Science fiction legend visits campus

GIBSON’S FIRST NOVEL, NEUROMANCER , WON the Hugo, Nebula, and Philip K. Dick awards in 1984.

For those who love the science fiction genre and glimpses at the future, then it should be no surprise for any fan to have been excited for the reading of William Gibson last Sunday, an author who is certainly one of the premier modern science fiction authors, and who has cemented himself as one of the greatest in history.

Prior to this past summer, I had no experience with Gibson’s work. Then I picked up a copy of Gibson’s debut and most lasting work, Neuromancer. I was blown away with not only the cyberpunk world, but how clearly different it was from other science fiction. Orwell’s 1984 and other novels coming after display either a future where there is an ominous overseer or a seemingly free utopia of equality that is actually broken, clear metaphors for how a fascist and communist future are both poor outlooks. However, the uber capitalist and disgusting corporate universe Gibson created was both beautiful and sickening. Corporations become Monarchies, but ascend to an almost God-like level of omnipresence. Gibson injects a level of ingenuity and originality in his works that I’ve not seen paralleled in the science fiction world by any other author.

For the reading, Gibson chose two passages from his newest book, The Peripheral. The Peripheral takes place in two distinct futures, one not so distant and another quite so. The closer of the two is an earth where a Wal-Mart type corporation is one of the only industries with power, while the farther is set in the only stronghold for humanity after a series of disasters leave only an anarchic London standing. The chapters from both perspectives gave the audience a good taste of the book before asking questions, most of which related to Gibson’s process for writing.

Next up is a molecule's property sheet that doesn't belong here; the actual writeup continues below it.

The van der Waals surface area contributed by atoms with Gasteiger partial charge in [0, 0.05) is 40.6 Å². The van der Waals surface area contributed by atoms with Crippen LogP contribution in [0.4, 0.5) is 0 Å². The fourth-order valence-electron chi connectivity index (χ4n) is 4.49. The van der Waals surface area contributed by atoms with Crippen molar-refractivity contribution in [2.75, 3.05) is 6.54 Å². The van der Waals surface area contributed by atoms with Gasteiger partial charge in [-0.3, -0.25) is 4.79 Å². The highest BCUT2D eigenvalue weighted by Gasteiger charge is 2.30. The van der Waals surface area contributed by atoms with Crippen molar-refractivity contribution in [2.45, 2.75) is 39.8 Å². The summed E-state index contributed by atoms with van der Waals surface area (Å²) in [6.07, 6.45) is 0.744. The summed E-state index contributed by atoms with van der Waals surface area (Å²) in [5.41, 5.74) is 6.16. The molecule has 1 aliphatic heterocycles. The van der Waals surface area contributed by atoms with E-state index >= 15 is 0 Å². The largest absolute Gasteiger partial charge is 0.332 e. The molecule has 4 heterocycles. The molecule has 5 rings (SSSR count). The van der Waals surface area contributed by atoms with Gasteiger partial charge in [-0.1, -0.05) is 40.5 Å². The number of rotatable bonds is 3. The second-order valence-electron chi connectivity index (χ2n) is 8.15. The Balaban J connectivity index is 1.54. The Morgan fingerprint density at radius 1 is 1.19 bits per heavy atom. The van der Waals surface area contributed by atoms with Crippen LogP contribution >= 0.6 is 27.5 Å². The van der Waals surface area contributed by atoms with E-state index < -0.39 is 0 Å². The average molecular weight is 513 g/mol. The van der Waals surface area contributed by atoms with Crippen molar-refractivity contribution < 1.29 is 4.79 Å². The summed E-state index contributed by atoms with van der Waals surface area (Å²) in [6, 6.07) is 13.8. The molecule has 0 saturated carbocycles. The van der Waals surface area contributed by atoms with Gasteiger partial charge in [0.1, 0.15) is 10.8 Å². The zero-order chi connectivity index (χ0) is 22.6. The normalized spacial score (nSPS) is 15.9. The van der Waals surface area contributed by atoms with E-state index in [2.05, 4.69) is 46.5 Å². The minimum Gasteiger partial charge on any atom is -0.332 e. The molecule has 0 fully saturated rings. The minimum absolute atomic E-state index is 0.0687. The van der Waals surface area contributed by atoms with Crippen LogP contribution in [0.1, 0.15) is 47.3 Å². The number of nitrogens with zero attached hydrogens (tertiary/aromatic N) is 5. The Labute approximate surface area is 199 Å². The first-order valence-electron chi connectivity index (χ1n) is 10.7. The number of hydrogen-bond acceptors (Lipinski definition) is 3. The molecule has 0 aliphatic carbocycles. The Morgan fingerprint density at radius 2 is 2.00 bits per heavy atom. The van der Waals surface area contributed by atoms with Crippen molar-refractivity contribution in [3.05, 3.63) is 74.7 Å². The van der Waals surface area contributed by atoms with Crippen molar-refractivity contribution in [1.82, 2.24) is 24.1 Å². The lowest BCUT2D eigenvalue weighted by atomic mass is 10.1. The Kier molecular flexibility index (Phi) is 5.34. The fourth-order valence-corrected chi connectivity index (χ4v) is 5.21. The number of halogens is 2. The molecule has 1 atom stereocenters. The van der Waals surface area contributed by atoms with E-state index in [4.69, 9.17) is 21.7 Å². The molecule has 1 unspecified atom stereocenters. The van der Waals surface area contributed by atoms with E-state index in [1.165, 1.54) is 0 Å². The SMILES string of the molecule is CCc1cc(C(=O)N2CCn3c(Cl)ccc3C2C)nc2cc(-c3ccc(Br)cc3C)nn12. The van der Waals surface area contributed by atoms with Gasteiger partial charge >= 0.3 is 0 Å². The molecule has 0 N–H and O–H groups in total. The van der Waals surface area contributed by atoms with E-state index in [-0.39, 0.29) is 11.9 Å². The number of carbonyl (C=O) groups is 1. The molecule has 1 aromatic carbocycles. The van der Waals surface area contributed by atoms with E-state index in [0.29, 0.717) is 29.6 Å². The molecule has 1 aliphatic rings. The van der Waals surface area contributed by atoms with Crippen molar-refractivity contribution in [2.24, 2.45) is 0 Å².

Gibson is quite peculiar as a science fiction author; he wrote Neuromancer on a typewriter, and while he writes about cyberspace (a term he coined), video games, and emergent technologies, he doesn’t really use them. During the question section, he stated explicitly that as someone who watches others play video games and the new uses for computers, it makes it easier for him to write characters who use them as an observer. He stated that the last video game he had played was pong, and once Tetris had come out, it was all too complicated for him. He also discussed musical influences and how he always disappoints people. While artists like Lou Reed and David Bowie have had an influence, Steely Dan and Bruce Springsteen are a greater sources of inspiration. Gibson stated that he likes to imagine the music in a future setting, and tries to write around what kind of world that would be.

After the crowd questions, Gibson tabled outside the Experimental Media and Performing Arts Center Concert Hall to sign books and talk with fans. If you haven’t read any of Gibson’s works, I would highly recommend it, and if you missed this reading, I would also recommend not missing the next.